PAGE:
I did not say that hardware people are dumb. I would like to see more awareness and open-mindedness (and you, Gordon, appear to be one of the more aware and open people in the field from your blog posts and such, so nothing personal) of software tools and techniques that we should be evaluating.
I like this idea of thinking of hardware simulation as another domain of software development. We’re obviously different than other domains though I think we suffer more than we benefit by believing we’re *that* different.
Cost of shipping a bad compile v. respinning… there’s an argument of convenience for me. Catastrophic failure in hardware is more difficult to recover from. ASICs that start on fire don’t make for useful products. That’s obvious. Hardware and software developers I talk to both understand that. The difference… when sw devs hear me suggesting techniques for added rigor to hardware dev they say “Of course. That makes sense. Cost of failure is high so the extra *investment* is worth it.” Now when I suggest the same to hardware developers, on 1 hand we balk at the extra *cost* and say they can’t afford it while at the same time we use high cost of failure to justify complex solutions for delivering quality (i.e. xxM/constrained random/formal/etc) all of which are extremely expensive (time/effort/expertise) to deploy. The cost argument doesn’t make sense to me. If we didn’t test anything, then yes it would make sense. But since we already sink so much money into testing, I don’t see why we aren’t looking for simpler/cheaper solutions.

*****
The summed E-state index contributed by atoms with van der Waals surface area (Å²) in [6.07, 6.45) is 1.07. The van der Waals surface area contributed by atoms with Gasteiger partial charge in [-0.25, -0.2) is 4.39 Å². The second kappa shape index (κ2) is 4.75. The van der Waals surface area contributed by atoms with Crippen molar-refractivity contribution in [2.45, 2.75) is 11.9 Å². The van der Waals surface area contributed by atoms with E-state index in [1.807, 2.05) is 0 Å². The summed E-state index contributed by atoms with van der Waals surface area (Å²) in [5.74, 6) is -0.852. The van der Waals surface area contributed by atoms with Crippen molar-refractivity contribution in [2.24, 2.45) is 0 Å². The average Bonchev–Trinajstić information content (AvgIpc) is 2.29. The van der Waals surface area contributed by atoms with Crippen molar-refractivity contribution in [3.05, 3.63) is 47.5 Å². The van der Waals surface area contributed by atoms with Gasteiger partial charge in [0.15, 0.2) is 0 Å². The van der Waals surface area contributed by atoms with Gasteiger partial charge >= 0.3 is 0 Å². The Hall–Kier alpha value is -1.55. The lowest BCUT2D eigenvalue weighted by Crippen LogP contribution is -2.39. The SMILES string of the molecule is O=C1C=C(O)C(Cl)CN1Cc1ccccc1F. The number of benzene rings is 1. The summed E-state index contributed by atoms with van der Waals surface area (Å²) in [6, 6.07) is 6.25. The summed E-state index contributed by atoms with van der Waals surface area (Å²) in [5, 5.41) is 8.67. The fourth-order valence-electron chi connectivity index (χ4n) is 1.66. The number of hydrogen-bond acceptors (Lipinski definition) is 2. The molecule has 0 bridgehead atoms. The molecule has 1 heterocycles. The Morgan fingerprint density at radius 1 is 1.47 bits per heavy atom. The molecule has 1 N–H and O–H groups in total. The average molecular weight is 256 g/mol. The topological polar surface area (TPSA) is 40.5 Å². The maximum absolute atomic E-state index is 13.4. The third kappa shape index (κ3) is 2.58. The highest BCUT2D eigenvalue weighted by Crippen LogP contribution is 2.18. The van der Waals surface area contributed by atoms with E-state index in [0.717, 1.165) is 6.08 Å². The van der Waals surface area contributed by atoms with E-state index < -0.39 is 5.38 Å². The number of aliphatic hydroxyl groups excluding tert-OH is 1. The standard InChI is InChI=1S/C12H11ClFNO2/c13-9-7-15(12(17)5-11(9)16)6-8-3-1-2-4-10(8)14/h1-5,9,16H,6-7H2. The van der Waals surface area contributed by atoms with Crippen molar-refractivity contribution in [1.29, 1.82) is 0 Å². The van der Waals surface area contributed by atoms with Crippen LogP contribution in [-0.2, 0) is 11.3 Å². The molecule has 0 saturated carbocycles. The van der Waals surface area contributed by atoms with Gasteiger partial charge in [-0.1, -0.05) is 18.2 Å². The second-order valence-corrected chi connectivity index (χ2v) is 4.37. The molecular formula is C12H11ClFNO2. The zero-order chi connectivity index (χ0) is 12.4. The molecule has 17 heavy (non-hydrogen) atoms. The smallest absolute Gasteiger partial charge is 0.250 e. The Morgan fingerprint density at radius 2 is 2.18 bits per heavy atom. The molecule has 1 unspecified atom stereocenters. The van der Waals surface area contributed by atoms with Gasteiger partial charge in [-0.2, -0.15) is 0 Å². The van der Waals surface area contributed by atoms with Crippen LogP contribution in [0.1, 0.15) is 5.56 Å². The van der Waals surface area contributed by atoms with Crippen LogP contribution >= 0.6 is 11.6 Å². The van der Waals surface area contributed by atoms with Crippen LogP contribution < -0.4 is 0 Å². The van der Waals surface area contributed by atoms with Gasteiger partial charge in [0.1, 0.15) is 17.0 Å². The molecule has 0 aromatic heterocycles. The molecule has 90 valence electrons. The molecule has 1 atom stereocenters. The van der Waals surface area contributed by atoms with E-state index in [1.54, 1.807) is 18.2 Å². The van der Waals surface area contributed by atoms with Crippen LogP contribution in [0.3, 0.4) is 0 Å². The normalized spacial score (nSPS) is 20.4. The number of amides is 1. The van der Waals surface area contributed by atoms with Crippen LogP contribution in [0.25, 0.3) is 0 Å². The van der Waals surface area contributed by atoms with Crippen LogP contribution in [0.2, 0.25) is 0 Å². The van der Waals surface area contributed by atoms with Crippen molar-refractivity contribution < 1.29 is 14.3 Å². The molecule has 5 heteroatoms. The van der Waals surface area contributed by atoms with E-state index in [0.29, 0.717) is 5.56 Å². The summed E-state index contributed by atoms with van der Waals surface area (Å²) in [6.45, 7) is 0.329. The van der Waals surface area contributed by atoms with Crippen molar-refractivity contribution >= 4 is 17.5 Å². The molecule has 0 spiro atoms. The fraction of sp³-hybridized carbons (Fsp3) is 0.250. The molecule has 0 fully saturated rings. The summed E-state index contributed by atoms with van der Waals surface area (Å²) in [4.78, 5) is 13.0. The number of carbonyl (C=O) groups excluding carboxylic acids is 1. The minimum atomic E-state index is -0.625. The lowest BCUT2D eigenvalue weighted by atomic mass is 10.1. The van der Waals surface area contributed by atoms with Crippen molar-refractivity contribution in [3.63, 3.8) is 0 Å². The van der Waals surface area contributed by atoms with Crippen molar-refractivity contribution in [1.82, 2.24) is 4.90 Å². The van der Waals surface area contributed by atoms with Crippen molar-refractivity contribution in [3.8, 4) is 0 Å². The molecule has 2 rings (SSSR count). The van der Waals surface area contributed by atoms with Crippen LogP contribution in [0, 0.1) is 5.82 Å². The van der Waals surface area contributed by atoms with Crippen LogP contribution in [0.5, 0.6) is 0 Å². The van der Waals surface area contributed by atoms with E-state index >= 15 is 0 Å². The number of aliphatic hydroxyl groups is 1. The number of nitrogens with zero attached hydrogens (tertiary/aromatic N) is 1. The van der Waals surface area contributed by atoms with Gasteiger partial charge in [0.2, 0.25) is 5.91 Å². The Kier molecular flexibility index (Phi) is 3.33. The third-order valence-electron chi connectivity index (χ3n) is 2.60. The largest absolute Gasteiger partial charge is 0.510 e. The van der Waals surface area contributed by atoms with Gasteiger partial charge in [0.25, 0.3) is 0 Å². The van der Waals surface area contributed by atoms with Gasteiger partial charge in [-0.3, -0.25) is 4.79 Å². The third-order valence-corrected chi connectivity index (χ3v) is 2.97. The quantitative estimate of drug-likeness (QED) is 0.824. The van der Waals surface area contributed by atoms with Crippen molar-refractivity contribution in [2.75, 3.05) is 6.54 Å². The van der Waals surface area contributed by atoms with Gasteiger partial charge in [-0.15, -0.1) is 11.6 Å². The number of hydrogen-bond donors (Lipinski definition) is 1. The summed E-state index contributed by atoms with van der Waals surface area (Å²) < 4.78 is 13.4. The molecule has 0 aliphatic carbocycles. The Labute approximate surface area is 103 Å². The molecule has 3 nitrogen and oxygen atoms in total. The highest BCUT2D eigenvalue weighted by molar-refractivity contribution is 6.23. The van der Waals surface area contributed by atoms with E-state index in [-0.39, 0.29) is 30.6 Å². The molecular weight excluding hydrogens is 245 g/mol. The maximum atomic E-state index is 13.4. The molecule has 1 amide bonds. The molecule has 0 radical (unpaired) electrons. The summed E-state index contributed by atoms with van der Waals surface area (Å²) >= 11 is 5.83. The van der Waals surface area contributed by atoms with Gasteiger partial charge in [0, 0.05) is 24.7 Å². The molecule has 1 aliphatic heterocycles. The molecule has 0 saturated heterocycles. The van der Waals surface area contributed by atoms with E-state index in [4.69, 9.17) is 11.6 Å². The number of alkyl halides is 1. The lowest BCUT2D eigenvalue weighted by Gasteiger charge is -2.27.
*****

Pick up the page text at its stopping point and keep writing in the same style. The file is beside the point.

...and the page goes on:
Good discussion guys. Nice to have people opening up about this stuff.